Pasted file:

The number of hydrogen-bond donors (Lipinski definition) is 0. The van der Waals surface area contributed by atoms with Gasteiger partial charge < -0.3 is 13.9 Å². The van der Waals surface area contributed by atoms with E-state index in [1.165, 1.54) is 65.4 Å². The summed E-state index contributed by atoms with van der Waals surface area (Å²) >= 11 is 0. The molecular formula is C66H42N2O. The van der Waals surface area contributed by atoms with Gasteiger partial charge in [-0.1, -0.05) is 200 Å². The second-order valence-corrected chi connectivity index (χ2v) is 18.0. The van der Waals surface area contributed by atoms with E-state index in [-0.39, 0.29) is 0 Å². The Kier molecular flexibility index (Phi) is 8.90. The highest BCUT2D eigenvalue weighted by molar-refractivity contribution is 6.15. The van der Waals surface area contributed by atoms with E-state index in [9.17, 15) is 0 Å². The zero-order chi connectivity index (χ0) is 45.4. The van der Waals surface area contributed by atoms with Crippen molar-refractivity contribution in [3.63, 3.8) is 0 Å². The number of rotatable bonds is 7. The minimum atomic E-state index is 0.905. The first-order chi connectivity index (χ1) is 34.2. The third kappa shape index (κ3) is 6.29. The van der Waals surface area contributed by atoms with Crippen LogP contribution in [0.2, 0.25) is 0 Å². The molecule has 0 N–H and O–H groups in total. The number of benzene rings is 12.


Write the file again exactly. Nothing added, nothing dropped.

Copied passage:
The number of hydrogen-bond donors (Lipinski definition) is 0. The van der Waals surface area contributed by atoms with Gasteiger partial charge < -0.3 is 13.9 Å². The van der Waals surface area contributed by atoms with E-state index in [1.165, 1.54) is 65.4 Å². The summed E-state index contributed by atoms with van der Waals surface area (Å²) >= 11 is 0. The molecular formula is C66H42N2O. The van der Waals surface area contributed by atoms with Gasteiger partial charge in [-0.1, -0.05) is 200 Å². The second-order valence-corrected chi connectivity index (χ2v) is 18.0. The van der Waals surface area contributed by atoms with E-state index in [-0.39, 0.29) is 0 Å². The Kier molecular flexibility index (Phi) is 8.90. The highest BCUT2D eigenvalue weighted by molar-refractivity contribution is 6.15. The van der Waals surface area contributed by atoms with E-state index in [9.17, 15) is 0 Å². The zero-order chi connectivity index (χ0) is 45.4. The van der Waals surface area contributed by atoms with Crippen molar-refractivity contribution in [3.63, 3.8) is 0 Å². The number of rotatable bonds is 7. The minimum atomic E-state index is 0.905. The first-order chi connectivity index (χ1) is 34.2. The third kappa shape index (κ3) is 6.29. The van der Waals surface area contributed by atoms with Crippen LogP contribution in [0.2, 0.25) is 0 Å². The molecule has 0 N–H and O–H groups in total. The number of benzene rings is 12.